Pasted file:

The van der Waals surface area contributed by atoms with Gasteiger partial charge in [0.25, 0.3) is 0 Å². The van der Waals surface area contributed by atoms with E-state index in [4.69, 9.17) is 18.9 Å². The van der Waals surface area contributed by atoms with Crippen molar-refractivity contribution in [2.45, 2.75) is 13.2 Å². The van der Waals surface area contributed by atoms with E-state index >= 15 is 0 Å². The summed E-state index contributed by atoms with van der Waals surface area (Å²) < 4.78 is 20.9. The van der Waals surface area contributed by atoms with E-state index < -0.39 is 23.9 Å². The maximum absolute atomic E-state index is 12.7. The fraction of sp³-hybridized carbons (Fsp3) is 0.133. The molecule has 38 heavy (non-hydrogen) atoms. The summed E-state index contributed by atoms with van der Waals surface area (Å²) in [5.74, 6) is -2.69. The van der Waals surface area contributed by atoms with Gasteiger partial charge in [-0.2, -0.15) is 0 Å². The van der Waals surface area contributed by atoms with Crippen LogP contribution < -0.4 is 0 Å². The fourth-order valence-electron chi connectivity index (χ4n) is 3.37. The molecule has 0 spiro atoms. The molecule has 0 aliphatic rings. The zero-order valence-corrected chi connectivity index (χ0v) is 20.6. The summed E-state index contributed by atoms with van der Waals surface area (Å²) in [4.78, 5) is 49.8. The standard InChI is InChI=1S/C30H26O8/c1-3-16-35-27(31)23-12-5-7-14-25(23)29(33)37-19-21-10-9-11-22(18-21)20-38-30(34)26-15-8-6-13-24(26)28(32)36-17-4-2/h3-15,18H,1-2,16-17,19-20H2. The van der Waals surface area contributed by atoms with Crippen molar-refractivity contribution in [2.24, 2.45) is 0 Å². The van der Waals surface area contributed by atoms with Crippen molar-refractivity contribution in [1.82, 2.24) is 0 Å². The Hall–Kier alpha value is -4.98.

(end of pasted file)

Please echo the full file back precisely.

The van der Waals surface area contributed by atoms with Gasteiger partial charge in [0.25, 0.3) is 0 Å². The van der Waals surface area contributed by atoms with E-state index in [4.69, 9.17) is 18.9 Å². The van der Waals surface area contributed by atoms with Crippen molar-refractivity contribution in [2.45, 2.75) is 13.2 Å². The van der Waals surface area contributed by atoms with E-state index >= 15 is 0 Å². The summed E-state index contributed by atoms with van der Waals surface area (Å²) < 4.78 is 20.9. The van der Waals surface area contributed by atoms with E-state index < -0.39 is 23.9 Å². The maximum absolute atomic E-state index is 12.7. The fraction of sp³-hybridized carbons (Fsp3) is 0.133. The molecule has 38 heavy (non-hydrogen) atoms. The summed E-state index contributed by atoms with van der Waals surface area (Å²) in [5.74, 6) is -2.69. The van der Waals surface area contributed by atoms with Gasteiger partial charge in [-0.2, -0.15) is 0 Å². The van der Waals surface area contributed by atoms with Crippen LogP contribution < -0.4 is 0 Å². The fourth-order valence-electron chi connectivity index (χ4n) is 3.37. The molecule has 0 spiro atoms. The molecule has 0 aliphatic rings. The zero-order valence-corrected chi connectivity index (χ0v) is 20.6. The summed E-state index contributed by atoms with van der Waals surface area (Å²) in [4.78, 5) is 49.8. The standard InChI is InChI=1S/C30H26O8/c1-3-16-35-27(31)23-12-5-7-14-25(23)29(33)37-19-21-10-9-11-22(18-21)20-38-30(34)26-15-8-6-13-24(26)28(32)36-17-4-2/h3-15,18H,1-2,16-17,19-20H2. The van der Waals surface area contributed by atoms with Crippen molar-refractivity contribution in [2.24, 2.45) is 0 Å². The van der Waals surface area contributed by atoms with Crippen molar-refractivity contribution in [1.82, 2.24) is 0 Å². The Hall–Kier alpha value is -4.98.